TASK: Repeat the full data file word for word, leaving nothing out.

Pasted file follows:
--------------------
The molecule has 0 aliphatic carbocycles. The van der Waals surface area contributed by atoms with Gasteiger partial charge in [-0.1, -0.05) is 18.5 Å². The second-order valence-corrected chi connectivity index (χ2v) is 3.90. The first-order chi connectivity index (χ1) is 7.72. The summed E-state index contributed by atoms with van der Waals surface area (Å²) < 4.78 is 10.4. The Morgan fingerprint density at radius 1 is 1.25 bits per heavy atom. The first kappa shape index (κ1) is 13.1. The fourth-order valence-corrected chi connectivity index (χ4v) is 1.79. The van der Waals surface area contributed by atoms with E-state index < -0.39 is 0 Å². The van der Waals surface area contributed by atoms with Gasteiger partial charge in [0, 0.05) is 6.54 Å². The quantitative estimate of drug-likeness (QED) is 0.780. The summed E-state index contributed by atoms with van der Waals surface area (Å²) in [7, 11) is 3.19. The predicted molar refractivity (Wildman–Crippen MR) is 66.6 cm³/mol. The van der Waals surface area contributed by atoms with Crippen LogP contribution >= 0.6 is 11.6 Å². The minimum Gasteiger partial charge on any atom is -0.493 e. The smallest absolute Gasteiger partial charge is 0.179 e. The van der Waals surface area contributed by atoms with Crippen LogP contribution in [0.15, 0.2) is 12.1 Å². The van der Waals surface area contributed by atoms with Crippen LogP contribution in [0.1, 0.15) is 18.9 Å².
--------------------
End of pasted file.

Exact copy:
The molecule has 0 aliphatic carbocycles. The van der Waals surface area contributed by atoms with Gasteiger partial charge in [-0.1, -0.05) is 18.5 Å². The second-order valence-corrected chi connectivity index (χ2v) is 3.90. The first-order chi connectivity index (χ1) is 7.72. The summed E-state index contributed by atoms with van der Waals surface area (Å²) < 4.78 is 10.4. The Morgan fingerprint density at radius 1 is 1.25 bits per heavy atom. The first kappa shape index (κ1) is 13.1. The fourth-order valence-corrected chi connectivity index (χ4v) is 1.79. The van der Waals surface area contributed by atoms with E-state index < -0.39 is 0 Å². The van der Waals surface area contributed by atoms with Gasteiger partial charge in [0, 0.05) is 6.54 Å². The quantitative estimate of drug-likeness (QED) is 0.780. The summed E-state index contributed by atoms with van der Waals surface area (Å²) in [7, 11) is 3.19. The predicted molar refractivity (Wildman–Crippen MR) is 66.6 cm³/mol. The van der Waals surface area contributed by atoms with Crippen LogP contribution >= 0.6 is 11.6 Å². The minimum Gasteiger partial charge on any atom is -0.493 e. The smallest absolute Gasteiger partial charge is 0.179 e. The van der Waals surface area contributed by atoms with Crippen LogP contribution in [0.15, 0.2) is 12.1 Å². The van der Waals surface area contributed by atoms with Crippen LogP contribution in [0.1, 0.15) is 18.9 Å².